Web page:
Dustin Lance Black's favorite films are constantly changing, depending on when you ask him or based on what he's working on at that moment. But right now, his favorite movie is an easy choice: Alvin and the Chipmunks: Chipwrecked.
"The film that is going to be my favorite film of every moment is the film my son is presently obsessed with, because that's going to buy me an hour and a half of writing time," he explains. Currently, it's the Chipmunks' 2011 animated comedy. "Which I could recite from memory I've watched it so many times. It's all he wants to watch. So, from the bottom of my heart, I have to thank those filmmakers for Alvin, Simon and Theodore, because it buys me an hour and a half every now and then when I most need it."
Black is the writer of 2008's Milk, which he also produced, and 2011's J. Edgar, as well as the filmmaker behind such series as When We Rise and FX's Under the Banner of Heaven. In 2009, he won the Oscar for Best Original Screenplay for Milk, a biopic about Harvey Milk, the first openly gay man to be elected to public office in California.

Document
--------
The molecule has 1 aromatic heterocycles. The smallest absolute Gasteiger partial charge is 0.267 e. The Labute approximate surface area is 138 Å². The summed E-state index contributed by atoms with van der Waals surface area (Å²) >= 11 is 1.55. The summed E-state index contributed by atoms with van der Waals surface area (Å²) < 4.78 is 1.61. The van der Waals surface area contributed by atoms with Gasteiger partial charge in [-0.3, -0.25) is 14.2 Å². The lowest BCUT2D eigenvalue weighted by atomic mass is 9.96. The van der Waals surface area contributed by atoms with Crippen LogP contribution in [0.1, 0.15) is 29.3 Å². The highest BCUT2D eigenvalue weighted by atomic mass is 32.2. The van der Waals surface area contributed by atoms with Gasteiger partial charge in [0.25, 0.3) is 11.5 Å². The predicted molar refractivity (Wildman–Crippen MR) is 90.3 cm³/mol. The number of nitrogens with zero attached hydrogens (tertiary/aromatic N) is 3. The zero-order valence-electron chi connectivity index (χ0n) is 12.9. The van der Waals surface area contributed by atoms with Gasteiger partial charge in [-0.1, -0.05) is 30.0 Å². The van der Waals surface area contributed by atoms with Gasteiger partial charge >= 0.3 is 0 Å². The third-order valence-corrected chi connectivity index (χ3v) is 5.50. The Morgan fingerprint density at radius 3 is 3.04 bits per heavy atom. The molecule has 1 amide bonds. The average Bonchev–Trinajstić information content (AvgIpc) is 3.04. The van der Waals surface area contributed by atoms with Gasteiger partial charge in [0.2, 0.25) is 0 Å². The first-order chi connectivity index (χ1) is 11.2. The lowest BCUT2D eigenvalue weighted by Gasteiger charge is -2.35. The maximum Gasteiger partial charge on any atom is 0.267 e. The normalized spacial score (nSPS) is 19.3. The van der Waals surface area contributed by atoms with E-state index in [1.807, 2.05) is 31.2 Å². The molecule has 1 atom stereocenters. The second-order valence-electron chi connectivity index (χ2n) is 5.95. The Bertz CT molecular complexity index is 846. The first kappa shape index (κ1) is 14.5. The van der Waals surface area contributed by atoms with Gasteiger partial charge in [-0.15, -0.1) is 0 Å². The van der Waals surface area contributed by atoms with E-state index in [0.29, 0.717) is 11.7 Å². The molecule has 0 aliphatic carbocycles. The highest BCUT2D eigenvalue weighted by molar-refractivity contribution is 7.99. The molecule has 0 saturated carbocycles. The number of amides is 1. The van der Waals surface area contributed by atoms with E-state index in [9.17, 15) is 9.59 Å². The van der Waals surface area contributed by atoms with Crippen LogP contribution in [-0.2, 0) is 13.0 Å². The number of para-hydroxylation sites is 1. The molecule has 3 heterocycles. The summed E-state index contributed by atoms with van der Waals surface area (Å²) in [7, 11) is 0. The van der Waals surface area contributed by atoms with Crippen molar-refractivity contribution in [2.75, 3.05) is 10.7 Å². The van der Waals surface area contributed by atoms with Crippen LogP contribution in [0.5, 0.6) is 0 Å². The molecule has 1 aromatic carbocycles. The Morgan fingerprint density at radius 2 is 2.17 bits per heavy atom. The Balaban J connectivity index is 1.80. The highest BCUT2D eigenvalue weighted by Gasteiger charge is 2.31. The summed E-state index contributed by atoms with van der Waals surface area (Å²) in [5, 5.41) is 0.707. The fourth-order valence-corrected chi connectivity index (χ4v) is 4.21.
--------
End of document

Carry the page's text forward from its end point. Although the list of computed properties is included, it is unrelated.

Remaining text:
Below, Black shares with A.frame the six movies that have been most formative to him as a filmmaker, and as a person.
Directed by: Steven Spielberg | Written by: Melissa Mathison
When I was eight years old, my mom saved up and took me to see the movie that was opening that weekend, which was E.T. The Extra-Terrestrial. Listen, I had been abandoned by my father, who vanished, never to be heard from, just two years earlier, and was very much the man of the house at eight years old, being raised by a single mom [who was] paralyzed and broke. And I sit and watch this movie about a single mom raising these kids, and this child who finds love — a familial love — in this other creature. And I wanted that healing love so badly. I needed that so badly.